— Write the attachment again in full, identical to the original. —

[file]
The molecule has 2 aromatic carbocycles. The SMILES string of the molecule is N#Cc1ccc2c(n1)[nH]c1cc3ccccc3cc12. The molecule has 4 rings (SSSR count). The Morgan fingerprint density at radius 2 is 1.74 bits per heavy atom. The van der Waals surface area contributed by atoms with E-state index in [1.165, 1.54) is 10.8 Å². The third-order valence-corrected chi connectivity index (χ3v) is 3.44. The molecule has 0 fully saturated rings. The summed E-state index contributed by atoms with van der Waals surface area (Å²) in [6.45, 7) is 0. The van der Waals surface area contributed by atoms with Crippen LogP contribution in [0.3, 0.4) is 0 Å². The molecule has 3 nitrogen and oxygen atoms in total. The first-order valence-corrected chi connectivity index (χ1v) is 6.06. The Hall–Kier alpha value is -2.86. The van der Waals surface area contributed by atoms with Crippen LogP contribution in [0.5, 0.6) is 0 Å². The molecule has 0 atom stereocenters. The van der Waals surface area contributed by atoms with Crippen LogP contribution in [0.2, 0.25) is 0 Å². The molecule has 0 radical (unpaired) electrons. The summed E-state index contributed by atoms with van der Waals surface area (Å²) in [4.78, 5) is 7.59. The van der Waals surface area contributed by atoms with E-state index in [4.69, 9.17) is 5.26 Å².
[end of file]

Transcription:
The molecule has 2 aromatic carbocycles. The SMILES string of the molecule is N#Cc1ccc2c(n1)[nH]c1cc3ccccc3cc12. The molecule has 4 rings (SSSR count). The Morgan fingerprint density at radius 2 is 1.74 bits per heavy atom. The van der Waals surface area contributed by atoms with E-state index in [1.165, 1.54) is 10.8 Å². The third-order valence-corrected chi connectivity index (χ3v) is 3.44. The molecule has 0 fully saturated rings. The summed E-state index contributed by atoms with van der Waals surface area (Å²) in [6.45, 7) is 0. The van der Waals surface area contributed by atoms with Crippen LogP contribution in [0.3, 0.4) is 0 Å². The molecule has 3 nitrogen and oxygen atoms in total. The first-order valence-corrected chi connectivity index (χ1v) is 6.06. The Hall–Kier alpha value is -2.86. The van der Waals surface area contributed by atoms with Crippen LogP contribution in [0.5, 0.6) is 0 Å². The molecule has 0 atom stereocenters. The van der Waals surface area contributed by atoms with Crippen LogP contribution in [0.2, 0.25) is 0 Å². The molecule has 0 radical (unpaired) electrons. The summed E-state index contributed by atoms with van der Waals surface area (Å²) in [4.78, 5) is 7.59. The van der Waals surface area contributed by atoms with E-state index in [4.69, 9.17) is 5.26 Å².